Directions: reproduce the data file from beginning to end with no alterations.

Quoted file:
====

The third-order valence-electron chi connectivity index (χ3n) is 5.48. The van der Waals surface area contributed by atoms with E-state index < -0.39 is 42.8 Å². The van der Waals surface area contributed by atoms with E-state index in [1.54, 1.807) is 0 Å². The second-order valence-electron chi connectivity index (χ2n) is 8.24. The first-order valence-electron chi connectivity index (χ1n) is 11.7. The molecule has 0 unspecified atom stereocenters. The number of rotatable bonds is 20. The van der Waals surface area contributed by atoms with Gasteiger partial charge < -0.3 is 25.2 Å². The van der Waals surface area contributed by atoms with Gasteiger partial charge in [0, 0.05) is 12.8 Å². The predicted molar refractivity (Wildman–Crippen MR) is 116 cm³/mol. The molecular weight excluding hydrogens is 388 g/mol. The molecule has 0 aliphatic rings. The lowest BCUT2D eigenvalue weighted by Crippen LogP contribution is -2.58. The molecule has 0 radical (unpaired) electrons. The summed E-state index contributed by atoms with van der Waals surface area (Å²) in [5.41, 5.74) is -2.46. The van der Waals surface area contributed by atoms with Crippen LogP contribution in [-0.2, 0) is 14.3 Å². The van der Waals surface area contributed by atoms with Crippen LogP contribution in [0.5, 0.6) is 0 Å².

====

The third-order valence-electron chi connectivity index (χ3n) is 5.48. The van der Waals surface area contributed by atoms with E-state index < -0.39 is 42.8 Å². The van der Waals surface area contributed by atoms with E-state index in [1.54, 1.807) is 0 Å². The second-order valence-electron chi connectivity index (χ2n) is 8.24. The first-order valence-electron chi connectivity index (χ1n) is 11.7. The molecule has 0 unspecified atom stereocenters. The number of rotatable bonds is 20. The van der Waals surface area contributed by atoms with Gasteiger partial charge < -0.3 is 25.2 Å². The van der Waals surface area contributed by atoms with Gasteiger partial charge in [0, 0.05) is 12.8 Å². The predicted molar refractivity (Wildman–Crippen MR) is 116 cm³/mol. The molecular weight excluding hydrogens is 388 g/mol. The molecule has 0 aliphatic rings. The lowest BCUT2D eigenvalue weighted by Crippen LogP contribution is -2.58. The molecule has 0 radical (unpaired) electrons. The summed E-state index contributed by atoms with van der Waals surface area (Å²) in [5.41, 5.74) is -2.46. The van der Waals surface area contributed by atoms with Crippen LogP contribution in [-0.2, 0) is 14.3 Å². The van der Waals surface area contributed by atoms with Crippen LogP contribution in [0.5, 0.6) is 0 Å².